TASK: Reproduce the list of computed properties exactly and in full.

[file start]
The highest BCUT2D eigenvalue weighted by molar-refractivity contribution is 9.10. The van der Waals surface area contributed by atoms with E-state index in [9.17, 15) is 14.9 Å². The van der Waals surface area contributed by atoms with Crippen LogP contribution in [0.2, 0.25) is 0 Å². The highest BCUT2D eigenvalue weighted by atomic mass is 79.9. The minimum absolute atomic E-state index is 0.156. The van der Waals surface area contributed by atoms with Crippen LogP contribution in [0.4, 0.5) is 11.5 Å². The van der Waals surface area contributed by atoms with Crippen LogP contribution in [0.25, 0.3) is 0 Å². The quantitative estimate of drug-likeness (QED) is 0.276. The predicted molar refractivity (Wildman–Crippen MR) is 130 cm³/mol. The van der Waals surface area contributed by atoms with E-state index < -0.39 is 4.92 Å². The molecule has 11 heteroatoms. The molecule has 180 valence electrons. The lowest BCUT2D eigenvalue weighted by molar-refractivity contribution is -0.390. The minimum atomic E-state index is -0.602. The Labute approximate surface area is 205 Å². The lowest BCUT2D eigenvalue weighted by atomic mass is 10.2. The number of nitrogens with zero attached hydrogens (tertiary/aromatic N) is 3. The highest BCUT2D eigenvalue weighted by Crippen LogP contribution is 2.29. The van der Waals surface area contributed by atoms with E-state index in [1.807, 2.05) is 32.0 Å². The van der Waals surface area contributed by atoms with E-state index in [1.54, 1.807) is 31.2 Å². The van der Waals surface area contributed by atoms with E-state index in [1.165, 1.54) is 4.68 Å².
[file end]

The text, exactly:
The highest BCUT2D eigenvalue weighted by molar-refractivity contribution is 9.10. The van der Waals surface area contributed by atoms with E-state index in [9.17, 15) is 14.9 Å². The van der Waals surface area contributed by atoms with Crippen LogP contribution in [0.2, 0.25) is 0 Å². The highest BCUT2D eigenvalue weighted by atomic mass is 79.9. The minimum absolute atomic E-state index is 0.156. The van der Waals surface area contributed by atoms with Crippen LogP contribution in [0.4, 0.5) is 11.5 Å². The van der Waals surface area contributed by atoms with Crippen LogP contribution in [0.25, 0.3) is 0 Å². The quantitative estimate of drug-likeness (QED) is 0.276. The predicted molar refractivity (Wildman–Crippen MR) is 130 cm³/mol. The van der Waals surface area contributed by atoms with E-state index < -0.39 is 4.92 Å². The molecule has 11 heteroatoms. The molecule has 180 valence electrons. The lowest BCUT2D eigenvalue weighted by molar-refractivity contribution is -0.390. The minimum atomic E-state index is -0.602. The Labute approximate surface area is 205 Å². The lowest BCUT2D eigenvalue weighted by atomic mass is 10.2. The number of nitrogens with zero attached hydrogens (tertiary/aromatic N) is 3. The highest BCUT2D eigenvalue weighted by Crippen LogP contribution is 2.29. The van der Waals surface area contributed by atoms with E-state index in [1.807, 2.05) is 32.0 Å². The van der Waals surface area contributed by atoms with E-state index in [1.54, 1.807) is 31.2 Å². The van der Waals surface area contributed by atoms with E-state index in [1.165, 1.54) is 4.68 Å².